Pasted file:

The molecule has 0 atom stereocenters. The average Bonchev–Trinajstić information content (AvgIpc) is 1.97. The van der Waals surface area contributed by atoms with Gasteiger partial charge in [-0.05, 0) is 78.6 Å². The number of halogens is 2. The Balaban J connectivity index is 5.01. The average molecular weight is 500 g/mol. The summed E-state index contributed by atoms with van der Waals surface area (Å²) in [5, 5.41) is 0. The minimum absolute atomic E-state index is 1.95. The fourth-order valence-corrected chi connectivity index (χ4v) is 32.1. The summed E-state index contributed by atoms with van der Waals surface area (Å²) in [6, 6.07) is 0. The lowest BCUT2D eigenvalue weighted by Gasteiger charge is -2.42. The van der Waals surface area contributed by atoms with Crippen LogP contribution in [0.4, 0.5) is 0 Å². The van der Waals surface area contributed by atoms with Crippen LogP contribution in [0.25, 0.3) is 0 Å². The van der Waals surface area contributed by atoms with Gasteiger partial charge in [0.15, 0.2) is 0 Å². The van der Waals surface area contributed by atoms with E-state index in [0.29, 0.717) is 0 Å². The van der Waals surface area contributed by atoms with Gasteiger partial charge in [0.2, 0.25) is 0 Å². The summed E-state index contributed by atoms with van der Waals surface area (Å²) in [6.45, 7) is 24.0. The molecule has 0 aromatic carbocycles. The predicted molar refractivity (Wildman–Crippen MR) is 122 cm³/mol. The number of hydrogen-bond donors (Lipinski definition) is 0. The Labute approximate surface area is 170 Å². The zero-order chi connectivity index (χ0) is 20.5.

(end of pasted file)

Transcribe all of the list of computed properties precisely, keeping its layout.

The molecule has 0 atom stereocenters. The average Bonchev–Trinajstić information content (AvgIpc) is 1.97. The van der Waals surface area contributed by atoms with Gasteiger partial charge in [-0.05, 0) is 78.6 Å². The number of halogens is 2. The Balaban J connectivity index is 5.01. The average molecular weight is 500 g/mol. The summed E-state index contributed by atoms with van der Waals surface area (Å²) in [5, 5.41) is 0. The minimum absolute atomic E-state index is 1.95. The fourth-order valence-corrected chi connectivity index (χ4v) is 32.1. The summed E-state index contributed by atoms with van der Waals surface area (Å²) in [6, 6.07) is 0. The lowest BCUT2D eigenvalue weighted by Gasteiger charge is -2.42. The van der Waals surface area contributed by atoms with Crippen LogP contribution in [0.4, 0.5) is 0 Å². The van der Waals surface area contributed by atoms with Crippen LogP contribution in [0.25, 0.3) is 0 Å². The van der Waals surface area contributed by atoms with Gasteiger partial charge in [0.15, 0.2) is 0 Å². The van der Waals surface area contributed by atoms with E-state index in [0.29, 0.717) is 0 Å². The van der Waals surface area contributed by atoms with Gasteiger partial charge in [0.2, 0.25) is 0 Å². The summed E-state index contributed by atoms with van der Waals surface area (Å²) in [6.45, 7) is 24.0. The molecule has 0 aromatic carbocycles. The predicted molar refractivity (Wildman–Crippen MR) is 122 cm³/mol. The number of hydrogen-bond donors (Lipinski definition) is 0. The Labute approximate surface area is 170 Å². The zero-order chi connectivity index (χ0) is 20.5.